In a simple estate plan in Oregon, you generally have three documents: your will; your durable power of attorney for finances; and your advance health care directive. The will disposes of your property after you die. The advance healthcare directive dictates who will make decisions concerning your health care when you cannot and what decisions that individual can make.
The durable power of attorney designates an individual to act as your agent throughout your lifetime, unless revoked prior to your death, making financial decisions on your behalf.
“Even while I can still make decisions?”
Is the durable power of attorney effective while you can still make decisions on your own? Maybe. The answer depends on whether your power of attorney is springing or not. A springing power of attorney is only effective when you are incapacitated and unable to make financial decisions on your own behalf.
The more common type of power of attorney is effective immediately upon signing. I will typically use this type of power of attorney in husband and wife situations or where a parent wants a child to take immediate control over the parent’s finances.
“I thought you are my attorney?”
Generally, the first paragraph of your durable power of attorney appoints an individual as your agent or “attorney-in-fact”. I avoid the term “attorney-in-fact” because it confuses people – I am their attorney. The agent is the person that will be responsible for doing what you authorize that person to do in the document. In a general power of attorney this individual will have extensive power over your finances so naming a trustworthy individual as your agent is important.
“Why is my document called a General Durable Power of Attorney?”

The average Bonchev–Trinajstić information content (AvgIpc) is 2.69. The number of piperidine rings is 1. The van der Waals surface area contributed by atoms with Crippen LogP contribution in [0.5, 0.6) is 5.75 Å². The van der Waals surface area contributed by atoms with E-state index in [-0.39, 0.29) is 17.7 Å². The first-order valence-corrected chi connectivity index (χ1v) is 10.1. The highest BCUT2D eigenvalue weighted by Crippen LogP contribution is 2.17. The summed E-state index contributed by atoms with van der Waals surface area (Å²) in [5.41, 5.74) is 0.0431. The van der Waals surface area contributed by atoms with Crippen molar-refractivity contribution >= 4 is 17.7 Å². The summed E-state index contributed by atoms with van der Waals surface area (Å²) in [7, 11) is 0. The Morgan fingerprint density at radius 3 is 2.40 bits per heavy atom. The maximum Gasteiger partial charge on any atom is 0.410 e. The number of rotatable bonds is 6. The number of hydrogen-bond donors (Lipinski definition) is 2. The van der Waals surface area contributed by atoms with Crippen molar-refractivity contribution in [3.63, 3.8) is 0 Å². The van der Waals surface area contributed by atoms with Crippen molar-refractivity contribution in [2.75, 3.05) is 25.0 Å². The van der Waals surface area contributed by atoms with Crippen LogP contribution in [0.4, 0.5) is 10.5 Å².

A General Durable Power of Attorney grants your agent broad authority over your finances. You are not giving your agent limited authority. For example, when you buy a car from a dealer you will typically sign a limited power of attorney giving the dealer the authority to register you as owner of the vehicle with the DMV. The document that you sign does not give the dealer the authority to deal with any other aspects of the transaction or the ability to deal with anything else. It is limited.
A general power of attorney lists a number of items that your agent can handle. Typically, the authority is over most anything, including: accessing your bank accounts, paying your bills, selling your property, dealing with your retirement plan administrator, dealing with the government. As I tell people, whatever you can do, your agent can do.
“Who do I name as my agent?”
This question is difficult to answer. Who you appoint as your agent is a personal decision that requires you to have the utmost trust in the person you appoint. For couples, this usually means your significant other will be named as agent. Of course there are exceptions. The successor agent in these cases is the difficult decision. If you have multiple children, your selection may be more difficult. Some people will name their oldest child as successor just because they don’t want to offend him or her. Others choose a child based upon proximity. Some people just choose their favorite kid! Whoever you choose, you should choose the child that you trust the most with your financial decisions.
“I am dead; now what?”
When you die, your power of attorney dies. Your agent can no longer make decisions on your behalf. The power to pay your bills, sell your house, deal with life insurance companies, etc. stops. Frequently, I have children call me saying that their parent died and that they have a power of attorney. That no longer matters. Now the will steps in.
As you can see, a Durable Power of Attorney can be a powerful and important document. It is important to make sure that your current estate planning includes a Durable Power of Attorney that accurately reflects your needs. Contact us to ensure that your Durable Power of Attorney is right for you.